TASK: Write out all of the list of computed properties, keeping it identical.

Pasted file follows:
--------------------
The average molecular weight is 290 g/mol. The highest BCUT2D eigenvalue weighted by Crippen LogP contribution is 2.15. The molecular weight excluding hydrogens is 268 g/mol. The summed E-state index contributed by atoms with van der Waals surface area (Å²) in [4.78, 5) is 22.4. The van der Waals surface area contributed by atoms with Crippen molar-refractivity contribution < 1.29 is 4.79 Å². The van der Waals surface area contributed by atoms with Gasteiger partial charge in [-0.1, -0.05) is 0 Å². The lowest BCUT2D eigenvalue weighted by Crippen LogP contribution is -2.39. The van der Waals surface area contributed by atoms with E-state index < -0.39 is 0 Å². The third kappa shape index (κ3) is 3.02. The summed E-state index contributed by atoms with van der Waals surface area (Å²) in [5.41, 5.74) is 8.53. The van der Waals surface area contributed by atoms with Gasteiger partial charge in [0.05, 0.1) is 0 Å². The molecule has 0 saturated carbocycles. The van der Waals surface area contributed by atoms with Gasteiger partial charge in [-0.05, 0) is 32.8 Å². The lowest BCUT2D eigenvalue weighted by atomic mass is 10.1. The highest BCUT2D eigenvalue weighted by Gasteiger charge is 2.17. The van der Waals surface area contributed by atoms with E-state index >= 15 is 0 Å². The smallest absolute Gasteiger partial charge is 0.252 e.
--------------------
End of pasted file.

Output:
The average molecular weight is 290 g/mol. The highest BCUT2D eigenvalue weighted by Crippen LogP contribution is 2.15. The molecular weight excluding hydrogens is 268 g/mol. The summed E-state index contributed by atoms with van der Waals surface area (Å²) in [4.78, 5) is 22.4. The van der Waals surface area contributed by atoms with Crippen molar-refractivity contribution < 1.29 is 4.79 Å². The van der Waals surface area contributed by atoms with Gasteiger partial charge in [-0.1, -0.05) is 0 Å². The lowest BCUT2D eigenvalue weighted by Crippen LogP contribution is -2.39. The van der Waals surface area contributed by atoms with E-state index < -0.39 is 0 Å². The third kappa shape index (κ3) is 3.02. The summed E-state index contributed by atoms with van der Waals surface area (Å²) in [5.41, 5.74) is 8.53. The van der Waals surface area contributed by atoms with Gasteiger partial charge in [0.05, 0.1) is 0 Å². The molecule has 0 saturated carbocycles. The van der Waals surface area contributed by atoms with Gasteiger partial charge in [-0.05, 0) is 32.8 Å². The lowest BCUT2D eigenvalue weighted by atomic mass is 10.1. The highest BCUT2D eigenvalue weighted by Gasteiger charge is 2.17. The van der Waals surface area contributed by atoms with E-state index >= 15 is 0 Å². The smallest absolute Gasteiger partial charge is 0.252 e.